Alleged Bali bomber Hambali seeks Guantanamo release
Fri, Mar 12, 2010
WASHINGTON - Hambali, the alleged Bali bomb mastermind suspected of links to Al-Qaeda, filed a petition Thursday seeking release from Guantanamo where he has been detained without charge for more than three years.
Considered the operational chief of Southeast Asian militant group Jemaah Islamiyah (JI) until his capture in Thailand in 2003, Hambali, whose real name is Riduan Isamuddin, filed a habeas petition with the US District Court in Washington.
Hambali, accused of plotting the October 2002 attack in Bali that killed 202 people, most of them foreign tourists, was held for three years in secret CIA prisons before being transferred to Guantanamo in September 2006.
In addition to the Bali bombing he is thought to have raised funds from Al-Qaeda, with whom he has denied any links, for the 2003 attack on the Marriott hotel in Jakarta that left 12 people dead.
JI has long been suspected of having ties to Osama bin Laden's Al-Qaeda network, which was behind the September 11, 2001 attacks on the United States that killed close to 3,000 people, most in New York.
Hambali allegedly headed JI until late 2002. He was arrested in Thailand in August 2003 and handed over to US authorities, who are currently detaining him at the US naval base in Guantanamo Bay, Cuba.
The US also accuses Hambali of orchestrating and funding an attack on an Indonesian church on Christmas Eve 2000 that left 18 dead, and of plotting attacks on the embassies of the US, Britain and Australia in Singapore.
For years the US Congress and former president George W. Bush had sought to deny detainees the right to challenge their detention without charge at Guantanamo on the grounds that they are "enemy combatants."
In a major setback for the Bush administration, the Supreme Court ruled in June 2008 that detainees being held at Guantanamo enjoy the constitutional right of habeas corpus, which allows them to challenge their detention.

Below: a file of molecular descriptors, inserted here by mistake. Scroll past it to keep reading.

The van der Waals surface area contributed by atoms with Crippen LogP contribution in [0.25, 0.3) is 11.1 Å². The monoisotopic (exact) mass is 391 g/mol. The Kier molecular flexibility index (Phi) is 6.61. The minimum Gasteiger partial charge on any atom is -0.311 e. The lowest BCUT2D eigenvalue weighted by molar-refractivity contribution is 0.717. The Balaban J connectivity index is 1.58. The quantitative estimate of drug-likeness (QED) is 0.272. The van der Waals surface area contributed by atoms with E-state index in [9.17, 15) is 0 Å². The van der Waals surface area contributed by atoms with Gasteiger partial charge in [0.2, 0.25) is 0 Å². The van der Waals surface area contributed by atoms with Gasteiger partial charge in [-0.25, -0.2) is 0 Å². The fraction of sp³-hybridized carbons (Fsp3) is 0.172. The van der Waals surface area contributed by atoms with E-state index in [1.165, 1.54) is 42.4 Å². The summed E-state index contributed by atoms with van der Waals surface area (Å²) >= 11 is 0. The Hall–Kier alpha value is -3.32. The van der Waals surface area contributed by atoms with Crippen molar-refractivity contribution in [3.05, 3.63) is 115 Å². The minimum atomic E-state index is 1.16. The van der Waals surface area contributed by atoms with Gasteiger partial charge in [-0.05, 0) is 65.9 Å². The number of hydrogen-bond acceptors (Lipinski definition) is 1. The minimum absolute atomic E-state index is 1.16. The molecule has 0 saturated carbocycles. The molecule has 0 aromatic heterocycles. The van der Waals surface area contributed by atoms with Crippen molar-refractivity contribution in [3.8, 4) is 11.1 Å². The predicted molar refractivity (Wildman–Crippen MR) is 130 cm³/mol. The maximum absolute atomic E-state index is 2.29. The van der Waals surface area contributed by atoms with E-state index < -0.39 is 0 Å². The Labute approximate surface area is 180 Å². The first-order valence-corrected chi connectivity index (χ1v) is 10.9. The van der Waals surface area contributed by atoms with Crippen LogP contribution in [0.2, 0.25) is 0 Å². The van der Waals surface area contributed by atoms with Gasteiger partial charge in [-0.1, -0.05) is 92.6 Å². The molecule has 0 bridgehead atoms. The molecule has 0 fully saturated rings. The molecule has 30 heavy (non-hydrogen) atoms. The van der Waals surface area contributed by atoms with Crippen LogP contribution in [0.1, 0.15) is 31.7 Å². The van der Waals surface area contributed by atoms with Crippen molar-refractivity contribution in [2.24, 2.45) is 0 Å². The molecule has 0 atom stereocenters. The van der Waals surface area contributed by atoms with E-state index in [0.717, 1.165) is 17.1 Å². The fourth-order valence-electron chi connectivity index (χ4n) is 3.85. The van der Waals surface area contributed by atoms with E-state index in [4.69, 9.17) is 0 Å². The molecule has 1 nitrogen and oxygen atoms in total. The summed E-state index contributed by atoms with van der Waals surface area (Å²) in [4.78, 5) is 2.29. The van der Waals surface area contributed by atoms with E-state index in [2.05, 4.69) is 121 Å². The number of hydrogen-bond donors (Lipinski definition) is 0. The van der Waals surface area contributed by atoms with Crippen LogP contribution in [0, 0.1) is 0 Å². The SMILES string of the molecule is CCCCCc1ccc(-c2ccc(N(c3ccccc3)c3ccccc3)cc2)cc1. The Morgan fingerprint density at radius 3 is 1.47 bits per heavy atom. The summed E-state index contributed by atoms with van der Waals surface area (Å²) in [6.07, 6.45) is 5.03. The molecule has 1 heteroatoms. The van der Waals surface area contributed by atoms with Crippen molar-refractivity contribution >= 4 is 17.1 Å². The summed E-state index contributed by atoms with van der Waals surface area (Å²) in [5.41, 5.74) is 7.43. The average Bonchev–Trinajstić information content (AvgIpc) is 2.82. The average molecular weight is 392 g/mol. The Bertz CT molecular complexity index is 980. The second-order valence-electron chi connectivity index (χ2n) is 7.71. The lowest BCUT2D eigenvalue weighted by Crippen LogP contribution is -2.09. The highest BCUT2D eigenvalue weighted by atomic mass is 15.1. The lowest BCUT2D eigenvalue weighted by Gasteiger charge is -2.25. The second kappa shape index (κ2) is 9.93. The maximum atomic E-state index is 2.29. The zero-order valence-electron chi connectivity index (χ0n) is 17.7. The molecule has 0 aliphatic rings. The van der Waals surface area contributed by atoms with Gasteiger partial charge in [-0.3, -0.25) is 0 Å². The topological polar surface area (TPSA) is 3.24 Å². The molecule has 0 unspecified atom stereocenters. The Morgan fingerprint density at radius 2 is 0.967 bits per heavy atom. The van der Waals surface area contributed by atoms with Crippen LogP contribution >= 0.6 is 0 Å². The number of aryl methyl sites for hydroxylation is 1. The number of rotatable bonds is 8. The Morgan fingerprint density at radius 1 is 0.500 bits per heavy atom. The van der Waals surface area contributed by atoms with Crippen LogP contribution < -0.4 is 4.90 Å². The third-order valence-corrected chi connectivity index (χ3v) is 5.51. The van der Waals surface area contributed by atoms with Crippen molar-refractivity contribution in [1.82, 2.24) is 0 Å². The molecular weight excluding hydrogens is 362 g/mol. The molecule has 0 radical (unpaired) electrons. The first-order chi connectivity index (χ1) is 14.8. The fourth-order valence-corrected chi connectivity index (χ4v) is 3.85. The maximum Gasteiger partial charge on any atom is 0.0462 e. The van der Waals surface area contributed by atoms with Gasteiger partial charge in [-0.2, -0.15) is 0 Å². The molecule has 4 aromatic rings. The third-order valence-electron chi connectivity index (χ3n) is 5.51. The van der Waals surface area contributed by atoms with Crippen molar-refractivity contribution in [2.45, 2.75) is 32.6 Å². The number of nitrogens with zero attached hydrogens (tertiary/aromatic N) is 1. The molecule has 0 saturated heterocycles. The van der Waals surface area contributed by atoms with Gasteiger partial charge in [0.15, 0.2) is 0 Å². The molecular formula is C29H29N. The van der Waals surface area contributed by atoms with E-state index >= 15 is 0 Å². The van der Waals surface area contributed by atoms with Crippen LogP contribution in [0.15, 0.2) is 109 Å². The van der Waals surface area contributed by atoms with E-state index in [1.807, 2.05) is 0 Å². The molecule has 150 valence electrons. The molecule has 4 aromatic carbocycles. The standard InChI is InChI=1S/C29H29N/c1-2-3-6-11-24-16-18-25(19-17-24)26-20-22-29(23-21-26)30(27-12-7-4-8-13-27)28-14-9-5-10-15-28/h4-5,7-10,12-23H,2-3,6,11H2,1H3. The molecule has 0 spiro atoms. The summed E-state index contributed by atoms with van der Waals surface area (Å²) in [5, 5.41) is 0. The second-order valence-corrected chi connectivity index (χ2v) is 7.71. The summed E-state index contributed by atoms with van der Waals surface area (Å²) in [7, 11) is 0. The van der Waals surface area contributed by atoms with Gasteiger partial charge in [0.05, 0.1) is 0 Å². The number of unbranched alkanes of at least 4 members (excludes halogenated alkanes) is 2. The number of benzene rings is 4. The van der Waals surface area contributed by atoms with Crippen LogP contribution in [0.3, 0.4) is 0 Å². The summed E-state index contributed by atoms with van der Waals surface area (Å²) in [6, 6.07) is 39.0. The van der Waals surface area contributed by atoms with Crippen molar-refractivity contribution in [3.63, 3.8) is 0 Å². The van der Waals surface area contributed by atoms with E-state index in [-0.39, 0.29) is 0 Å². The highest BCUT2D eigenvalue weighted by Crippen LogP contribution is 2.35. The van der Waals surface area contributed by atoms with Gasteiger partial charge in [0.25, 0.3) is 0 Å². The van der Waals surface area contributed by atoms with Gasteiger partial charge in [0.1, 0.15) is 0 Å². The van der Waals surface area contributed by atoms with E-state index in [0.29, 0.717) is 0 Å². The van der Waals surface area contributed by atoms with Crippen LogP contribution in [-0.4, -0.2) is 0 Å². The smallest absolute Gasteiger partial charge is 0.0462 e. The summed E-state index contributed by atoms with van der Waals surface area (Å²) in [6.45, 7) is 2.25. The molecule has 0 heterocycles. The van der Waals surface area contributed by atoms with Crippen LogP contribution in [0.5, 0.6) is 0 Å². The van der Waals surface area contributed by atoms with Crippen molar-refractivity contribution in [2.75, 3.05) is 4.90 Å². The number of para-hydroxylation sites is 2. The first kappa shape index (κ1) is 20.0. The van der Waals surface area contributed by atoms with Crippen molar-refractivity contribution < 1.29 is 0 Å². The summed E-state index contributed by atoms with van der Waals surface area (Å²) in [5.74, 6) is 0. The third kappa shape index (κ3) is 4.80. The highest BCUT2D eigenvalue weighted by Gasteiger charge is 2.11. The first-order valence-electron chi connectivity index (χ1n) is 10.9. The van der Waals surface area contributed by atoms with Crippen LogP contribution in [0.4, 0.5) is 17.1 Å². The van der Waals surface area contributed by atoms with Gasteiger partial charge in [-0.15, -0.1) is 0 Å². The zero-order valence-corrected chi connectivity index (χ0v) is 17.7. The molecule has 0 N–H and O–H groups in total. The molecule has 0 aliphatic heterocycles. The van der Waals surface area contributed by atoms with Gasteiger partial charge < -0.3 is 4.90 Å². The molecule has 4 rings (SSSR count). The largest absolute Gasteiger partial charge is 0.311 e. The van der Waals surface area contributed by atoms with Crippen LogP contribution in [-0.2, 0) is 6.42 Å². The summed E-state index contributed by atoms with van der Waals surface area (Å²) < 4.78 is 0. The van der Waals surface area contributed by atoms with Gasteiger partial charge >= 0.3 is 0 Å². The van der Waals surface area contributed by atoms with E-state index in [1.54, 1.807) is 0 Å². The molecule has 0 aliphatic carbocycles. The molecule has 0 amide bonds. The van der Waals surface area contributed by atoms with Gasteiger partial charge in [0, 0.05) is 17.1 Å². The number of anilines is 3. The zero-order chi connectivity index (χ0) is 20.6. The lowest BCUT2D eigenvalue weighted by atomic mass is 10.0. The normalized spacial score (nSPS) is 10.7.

Some detainees have since been cleared of any wrongdoing and freed, but the vast majority, including Hambali, remain high-risk prisoners awaiting trial.
US President Barack Obama is facing a growing clamour of calls to try key terror suspects still held at Guantanamo in military commissions rather than civilian courts.
Leading Democratic US Senator Jim Webb hit out in January at reported plans to try Hambali, who is sought for trial in his homeland of Indonesia, at a civilian court in the Washington area.
"The Indonesian government, which has already executed three others involved in this bombing, wants to try him. I do not understand the relevance of trying him as a common criminal in the civilian courts of the United States," he said.
Webb's comments came after he and five other US senators joined a growing chorus of calls for US Attorney General Eric Holder to reverse his decision to try Khalid Sheikh Mohammed, the accused mastermind of the September 11, 2001 attacks, in civilian court rather than before military commissions.
When Obama signed an executive order to close Guantanamo within a year, it prompted speculation that Hambali - described by Bush as one of the most dangerous men in the world - could be returned to Indonesia to stand trial.
Jakarta has lodged several requests with Washington for access to Hambali.
Obama appears near a compromise to allow military tribunals to move forward for the alleged September 11 plotters in exchange for a deal to close Guantanamo.
The Obama administration is seeking around 237 million US dollars to move Guantanamo prisoners to a maximum-security prison off the Mississippi River in Thomson, Illinois.
More than 180 detainees remain at Guantanamo, many of them already cleared for release if third countries or their countries of origin would be willing to accept them.
Obama heads next week to Indonesia, where he spent four years as a boy, to attend a democracy promotion conference and highlight counter-terrorism measures.